LONDON — Deep gloom is predicted for 2009, with talk of deflation, shrinking economies and rising unemployment. Economists point to the huge drop in Japanese output, zero growth in Europe, dwindling world trade, collapsing financial institutions and the threat of worse to come.

Before everyone catches the gloom bug, here are a few counter-predictions that things in 2009 may not turn out so badly as the experts are telling us:

* First, almost all economists are almost always wrong in their forecasts.

Most of them failed to predict the present global financial turmoil and the deep world recession. This maxim applies especially to energy economists.

Almost none foresaw the huge fall in oil prices (although it had happened before in 1986 and was staring them in the face). Further back, almost none foresaw the full impact of the information revolution and the Worldwide Web.

Economists get things wrong because in their tramline world they fail to appreciate the randomness and irrationality of human beings and their emotions, and the impact these things have on events. They try to apply highly precise, mathematical methods to materials and figures that are too vague to support such treatment. Lord Keynes made that point in the 1930s when he showed that most conventional economic thinking was nonsense.

There is the added point that despite sounding very certain, many economists don’t really know what the usual economic aggregates, such as “economic growth,” really mean. Measuring methods are highly suspect.

If more growth just means more cars, more low-quality housing and more trashy supermarkets, the world would be better without it.

What this suggests is that if most economists are talking about deflation in 2009, then it is fairly likely that the problem will be inflation. If most economists are talking about 2009 as a disaster, then it will probably be not too bad.

* Second — and this is a point for Europeans in particular — the European Union may not be falling apart, as many analysts are arguing.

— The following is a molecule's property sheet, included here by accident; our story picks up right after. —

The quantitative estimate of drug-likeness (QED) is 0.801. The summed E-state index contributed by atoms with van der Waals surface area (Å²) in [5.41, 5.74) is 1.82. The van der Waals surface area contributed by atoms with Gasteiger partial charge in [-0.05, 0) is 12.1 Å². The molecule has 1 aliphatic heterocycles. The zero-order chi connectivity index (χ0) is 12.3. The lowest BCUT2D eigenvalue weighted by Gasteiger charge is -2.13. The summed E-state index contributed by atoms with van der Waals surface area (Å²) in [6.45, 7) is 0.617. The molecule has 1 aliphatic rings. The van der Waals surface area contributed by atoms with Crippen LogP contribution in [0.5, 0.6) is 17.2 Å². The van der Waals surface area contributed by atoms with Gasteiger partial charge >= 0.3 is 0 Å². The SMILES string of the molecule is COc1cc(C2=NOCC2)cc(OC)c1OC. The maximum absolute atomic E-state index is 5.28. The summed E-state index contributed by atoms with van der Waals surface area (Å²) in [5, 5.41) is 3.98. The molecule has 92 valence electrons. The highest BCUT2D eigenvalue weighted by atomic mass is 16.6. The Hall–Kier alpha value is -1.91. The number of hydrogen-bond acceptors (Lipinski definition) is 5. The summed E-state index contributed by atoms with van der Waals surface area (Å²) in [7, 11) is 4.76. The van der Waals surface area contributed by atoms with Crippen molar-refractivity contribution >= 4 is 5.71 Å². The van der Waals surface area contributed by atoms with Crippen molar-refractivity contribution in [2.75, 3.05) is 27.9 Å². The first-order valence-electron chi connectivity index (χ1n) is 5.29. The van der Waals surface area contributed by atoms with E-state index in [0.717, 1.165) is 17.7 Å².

It is true that Germany is not getting on with France so well, that the differing economic needs of Greece, Italy and Span from those of the northern Europeans are almost tearing the euro apart, and that in many member states a new mood of nationalism (and thus protectionism) is growing.

The European Commission is reported as having spent 2 billion euro in 2008 trying to persuade people of the virtues of the EU. But they might as well have poured the money down the drain because they are promoting the wrong story. They are trying to put a friendly face on a centralized, supranational and busybody bureaucratic machine in an age when decentralization, diversity and moderate nationalism are the favored themes.

People want a gentle shared European unity of nations, not a pan-European straitjacket of over-regulation imposed on them from above. “Above” is no longer trusted or believed. It is more a Europe of Carlo Bruni — subtle, undemanding, beautiful, innovative, creative — rather than the high-handed Europe of her diminutive, hyperactive husband Nicolas Sarkozy that they yearn for. That better Europe may actually come about more quickly as the result of recession than it might have done otherwise.

* Third, the arrival of Barack Obama.

He is already showing he sees the world in new ways and understands that a wiser, less assertive and less domineering America can pull itself out of its decline and restore its reputation. * Fourth, it could be that with world growth halted and plans being shelved for ever-larger mergers and mega- organizations, small will grow still more beautiful in 2009.

Giant and remote utilities and retail empires, offering only endless recorded voices on the telephone, will give way to less soulless enterprises where it actually becomes possible to talk with a human being and where local taste and elegance will replace the universal junk that litters the world’s supermarkets.

Down will go the Tescos and the Walmarts and the tasteless chainstores, undermining smaller and family businesses. Woolworth’s has gone from Britain, and something altogether better, and on a more human scale, will grow in the place of these retail behemoths.

Such are just a few of the positive prospects that 2009 could bring, leading to a new and better balanced kind of prosperity and welfare, and confounding all the super-pessimists who are signaling the end of the free world, the demise of capitalism and the return of dark and oppressive ideologies.

A famous and bluff British statesman, William Whitelaw, used to remind his followers (of which this writer was one) that in public affairs nothing is ever as good as it seems and nothing is ever as bad as it seems. That adage might be a better guide to 2009 than the cascades of gloomy analysis that the experts currently offer.

David Howell is a former British Cabinet minister and former chairman of the Commons Foreign Affairs Committee. He is now a member of the House of Lords. Blog: www.lordhowell.com

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